Almost exactly 20 years ago I packed my stuff in London and moved to Japan. The Tokyo stock market had crashed some two years previously; the property market was in free fall; lenders that had relied on buildings as collateral were gasping for air. Yet the country was in denial about its problems. Nobody imagined that Japan would today be suffering its fifth recession in two decades.
The question is whether Europe is walking the same path. As in Tokyo in the early 1990s, eurozone policy makers believe they are doing as much as politics allows. As in Tokyo, financial markets lull them with periods of calm. And yet, also as in Tokyo, fiscal and monetary policy preclude escape-velocity growth in the short term; structural reform is insufficient to deliver reasonable growth in the medium term; and the authorities underestimate the twin challenges of debt and demography in the long run.
The initial shock that Europeans have experienced is more severe than Japan's. In the four years after the crash in early 1990 Japan's economy actually grew by a total of 5 per cent. In the four years since the Lehman Brothers bankruptcy the eurozone has shrunk 1.5 per cent. Four years into the crisis, Japan's equity implosion looked similar to what has befallen peripheral Europe, but its house prices had fallen less than Spain's or Ireland's.
In the early phase of the crisis, Europe's policy response was superior. Starting in October 2008, the European Central Bank cut short-term interest rates by 3.25 percentage points in seven months; the Bank of Japan took 20 months to cut by that amount. Europe's fiscal policy was also more aggressive: the total eurozone government deficit grew 4.3 percentage points in the first year of the crisis, whereas it shrank slightly in Japan.
But four years after the shock, Europe does not emerge as well from these comparisons. Where Japan's policy makers retained some ammunition, Europe's can no longer cut short-term interest rates significantly, and seem unwilling to contemplate full-blown quantitative easing. Austerity measures, meanwhile, coupled with a refusal to issue eurozone bonds, have saddled the region with a fiscal policy that is less supportive than Japan's was at the same point.
What of structural reform? In the real economy Japan's painfully slow progress on deregulating the retail sector resembles Europe's mixed record. Italy has half-modernised its labour law, half-reformed its energy market, and half-deregulated its cosseted professions.
In the financial sector, Japan's enormous error was to wait eight years before recapitalising banks with public money, allowing an extended period in which promising companies were starved of loans. The eurozone is getting to this problem after four years, thereby limiting itself to a medium-sized error. But Europe's banks will not be truly healthy until they are clear about their regulatory future, which means resolving arguments over banking union. This week's EU summit is unlikely to do that.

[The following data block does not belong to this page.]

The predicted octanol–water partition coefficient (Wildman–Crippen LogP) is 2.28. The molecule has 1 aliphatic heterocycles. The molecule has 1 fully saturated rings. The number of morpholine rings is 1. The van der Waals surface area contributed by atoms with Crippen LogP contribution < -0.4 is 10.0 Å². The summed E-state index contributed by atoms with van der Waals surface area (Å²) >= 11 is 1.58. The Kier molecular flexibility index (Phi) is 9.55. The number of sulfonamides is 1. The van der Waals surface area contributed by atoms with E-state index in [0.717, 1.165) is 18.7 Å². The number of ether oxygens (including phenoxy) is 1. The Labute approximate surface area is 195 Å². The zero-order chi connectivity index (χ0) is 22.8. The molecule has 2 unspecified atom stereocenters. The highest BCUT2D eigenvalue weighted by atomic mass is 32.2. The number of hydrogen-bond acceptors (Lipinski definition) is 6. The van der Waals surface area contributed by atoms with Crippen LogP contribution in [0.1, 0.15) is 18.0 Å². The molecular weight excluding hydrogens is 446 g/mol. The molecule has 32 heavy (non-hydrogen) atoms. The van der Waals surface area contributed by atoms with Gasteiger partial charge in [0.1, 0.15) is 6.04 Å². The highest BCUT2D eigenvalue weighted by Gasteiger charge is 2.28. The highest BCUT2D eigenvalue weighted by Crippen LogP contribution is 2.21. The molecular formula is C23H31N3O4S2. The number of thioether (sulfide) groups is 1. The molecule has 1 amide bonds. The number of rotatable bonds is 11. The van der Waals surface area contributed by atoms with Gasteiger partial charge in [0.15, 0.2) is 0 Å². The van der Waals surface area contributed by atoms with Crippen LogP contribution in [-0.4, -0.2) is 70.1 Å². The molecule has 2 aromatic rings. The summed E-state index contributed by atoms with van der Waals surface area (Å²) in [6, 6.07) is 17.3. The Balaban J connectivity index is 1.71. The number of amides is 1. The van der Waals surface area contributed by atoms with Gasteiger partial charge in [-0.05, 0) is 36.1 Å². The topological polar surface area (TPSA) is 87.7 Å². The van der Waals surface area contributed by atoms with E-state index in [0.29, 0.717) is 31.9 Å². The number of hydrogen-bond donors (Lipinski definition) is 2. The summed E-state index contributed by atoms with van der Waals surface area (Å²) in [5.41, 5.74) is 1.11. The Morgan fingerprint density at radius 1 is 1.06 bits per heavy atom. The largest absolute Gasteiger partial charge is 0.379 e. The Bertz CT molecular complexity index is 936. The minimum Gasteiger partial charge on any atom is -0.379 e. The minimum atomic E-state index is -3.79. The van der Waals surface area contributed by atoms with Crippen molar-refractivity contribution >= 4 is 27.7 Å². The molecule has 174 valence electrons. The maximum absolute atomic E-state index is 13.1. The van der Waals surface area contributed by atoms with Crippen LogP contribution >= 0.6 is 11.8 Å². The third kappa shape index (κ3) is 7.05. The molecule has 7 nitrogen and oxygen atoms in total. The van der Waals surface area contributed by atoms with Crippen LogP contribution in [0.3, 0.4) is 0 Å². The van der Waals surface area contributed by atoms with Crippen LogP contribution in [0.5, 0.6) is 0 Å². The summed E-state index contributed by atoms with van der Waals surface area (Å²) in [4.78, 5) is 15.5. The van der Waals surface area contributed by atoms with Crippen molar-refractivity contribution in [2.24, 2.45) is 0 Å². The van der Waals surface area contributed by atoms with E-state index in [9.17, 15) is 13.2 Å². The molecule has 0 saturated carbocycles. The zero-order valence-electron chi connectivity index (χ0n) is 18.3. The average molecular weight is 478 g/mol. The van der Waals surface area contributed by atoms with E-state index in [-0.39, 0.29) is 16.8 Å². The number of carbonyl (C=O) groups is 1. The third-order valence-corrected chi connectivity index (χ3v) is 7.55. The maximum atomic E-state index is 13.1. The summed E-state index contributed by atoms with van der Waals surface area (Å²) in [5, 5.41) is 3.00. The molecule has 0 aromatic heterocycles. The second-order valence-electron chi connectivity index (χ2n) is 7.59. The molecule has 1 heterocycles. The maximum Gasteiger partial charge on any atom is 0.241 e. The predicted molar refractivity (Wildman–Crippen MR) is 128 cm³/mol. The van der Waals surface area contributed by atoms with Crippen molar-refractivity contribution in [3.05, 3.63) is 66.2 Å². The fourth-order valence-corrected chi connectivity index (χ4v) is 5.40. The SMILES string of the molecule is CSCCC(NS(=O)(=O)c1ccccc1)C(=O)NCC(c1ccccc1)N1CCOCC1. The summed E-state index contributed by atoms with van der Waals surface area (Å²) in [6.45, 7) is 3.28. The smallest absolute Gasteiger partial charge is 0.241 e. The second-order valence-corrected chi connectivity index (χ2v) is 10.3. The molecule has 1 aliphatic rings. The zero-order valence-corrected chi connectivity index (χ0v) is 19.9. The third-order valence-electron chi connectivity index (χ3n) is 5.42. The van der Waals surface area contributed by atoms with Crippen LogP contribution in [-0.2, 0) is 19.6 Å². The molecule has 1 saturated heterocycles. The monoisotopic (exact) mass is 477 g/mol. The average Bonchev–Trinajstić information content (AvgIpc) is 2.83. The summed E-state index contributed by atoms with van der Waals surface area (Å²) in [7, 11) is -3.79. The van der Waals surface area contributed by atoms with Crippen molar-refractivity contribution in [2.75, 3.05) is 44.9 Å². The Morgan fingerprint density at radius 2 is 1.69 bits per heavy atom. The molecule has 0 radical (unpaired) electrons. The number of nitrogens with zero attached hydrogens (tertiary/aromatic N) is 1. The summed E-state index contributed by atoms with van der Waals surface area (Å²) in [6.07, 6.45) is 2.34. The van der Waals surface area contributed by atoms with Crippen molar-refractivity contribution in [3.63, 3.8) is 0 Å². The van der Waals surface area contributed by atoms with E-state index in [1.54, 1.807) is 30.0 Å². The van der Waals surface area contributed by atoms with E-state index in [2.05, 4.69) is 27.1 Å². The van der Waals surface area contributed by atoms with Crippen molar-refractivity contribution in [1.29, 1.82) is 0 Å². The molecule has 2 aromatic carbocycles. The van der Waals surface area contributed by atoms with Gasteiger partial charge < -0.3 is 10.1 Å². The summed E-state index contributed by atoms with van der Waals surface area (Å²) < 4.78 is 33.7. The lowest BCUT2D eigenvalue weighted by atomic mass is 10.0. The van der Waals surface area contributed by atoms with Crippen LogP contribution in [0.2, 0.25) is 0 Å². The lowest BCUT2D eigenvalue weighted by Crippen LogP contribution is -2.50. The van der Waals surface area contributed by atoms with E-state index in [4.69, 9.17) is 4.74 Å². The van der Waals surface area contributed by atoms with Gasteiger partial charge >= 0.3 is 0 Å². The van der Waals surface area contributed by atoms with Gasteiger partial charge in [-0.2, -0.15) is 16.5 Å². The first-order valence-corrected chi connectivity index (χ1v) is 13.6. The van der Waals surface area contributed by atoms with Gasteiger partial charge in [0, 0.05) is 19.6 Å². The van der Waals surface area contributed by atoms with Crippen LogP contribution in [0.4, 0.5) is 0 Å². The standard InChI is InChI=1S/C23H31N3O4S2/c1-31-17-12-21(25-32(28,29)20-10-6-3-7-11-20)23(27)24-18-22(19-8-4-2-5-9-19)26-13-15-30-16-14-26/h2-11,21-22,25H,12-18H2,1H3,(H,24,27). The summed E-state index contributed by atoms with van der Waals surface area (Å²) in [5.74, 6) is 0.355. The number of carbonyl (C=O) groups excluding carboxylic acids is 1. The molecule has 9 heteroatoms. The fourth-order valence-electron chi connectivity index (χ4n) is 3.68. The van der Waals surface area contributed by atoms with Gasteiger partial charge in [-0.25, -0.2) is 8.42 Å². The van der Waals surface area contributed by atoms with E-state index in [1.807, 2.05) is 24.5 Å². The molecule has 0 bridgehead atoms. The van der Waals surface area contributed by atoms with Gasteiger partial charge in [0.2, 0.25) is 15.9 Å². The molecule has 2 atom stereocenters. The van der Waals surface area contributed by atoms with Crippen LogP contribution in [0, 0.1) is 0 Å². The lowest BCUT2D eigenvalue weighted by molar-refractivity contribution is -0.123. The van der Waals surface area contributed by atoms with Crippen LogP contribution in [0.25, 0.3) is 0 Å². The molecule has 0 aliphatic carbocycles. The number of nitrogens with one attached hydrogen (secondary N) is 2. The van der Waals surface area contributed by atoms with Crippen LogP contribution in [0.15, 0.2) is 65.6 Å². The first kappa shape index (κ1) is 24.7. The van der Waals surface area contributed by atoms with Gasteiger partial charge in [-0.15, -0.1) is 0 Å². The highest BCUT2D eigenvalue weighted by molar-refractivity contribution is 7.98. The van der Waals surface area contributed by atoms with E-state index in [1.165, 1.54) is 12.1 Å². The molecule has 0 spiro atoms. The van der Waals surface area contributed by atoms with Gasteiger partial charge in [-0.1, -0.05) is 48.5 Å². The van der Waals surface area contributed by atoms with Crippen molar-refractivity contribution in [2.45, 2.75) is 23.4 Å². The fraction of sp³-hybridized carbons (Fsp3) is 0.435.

A huge initial shock; macroeconomic policy nearing exhaustion; and messy progress on structural reform: could things be worse? Yes, is the answer. Whereas Japan went into its crisis with a low public debt ratio, peripheral Europe started out slightly worse (in the case of Ireland and Spain) or far worse (Portugal, Italy, Greece). And although Japan's demographic bust is rightly notorious – sales of nappies for adults now exceed those for infants – the outlook in peripheral Europe is bad enough to be frightening. In a 2010 study, Richard Jackson of the Center for Strategic and International Studies combined demographics and welfare promises into a "fiscal sustainability index". Italy, Spain, France and even the Netherlands fared worse than Japan.
Some observers draw comfort from the fact that Japan's public debt has grown Godzilla-sized without causing disruption. Perhaps the eurozone can allow itself a debt Obelix without paying a high price? It is true, as Martin Wolf argues, that balance-sheet recessions are followed by extended periods in which companies and households pay down debt rather than borrow, with the result that governments can borrow cheaply and huge public debts appear affordable.
But this is not altogether comforting. Once balance sheets are rebuilt, rising private credit demand will push up interest rates for the government – a punishment that peripheral Europe would feel quickly, given that the average public debt maturity is in the region of only six years. The alternative is that the balance-sheet slump endures indefinitely. Japan's two consecutive lost decades are precisely what Europe should not want to emulate.
But the scariest lessons from a Japan-eurozone comparison are social and political. For better or worse Japan has a homogenous society and placid politics; the Liberal Democratic party, architect of the bubble that laid waste to the economy, heads into next Sunday's election as clear favourite.
Japan's cohesion is both reflected in and protected by surprisingly low official unemployment, which has never risen above 5.4 per cent in the past 30 years. Contrast that with Spain or Greece, where unemployment stands at about 25 per cent, or France or Italy, where it stands at 11 per cent. Add in riots and demonstrations across Europe, and you begin to wonder how the centre can hold.
The writer is a senior fellow at the Council on Foreign Relations and an FT contributing editor
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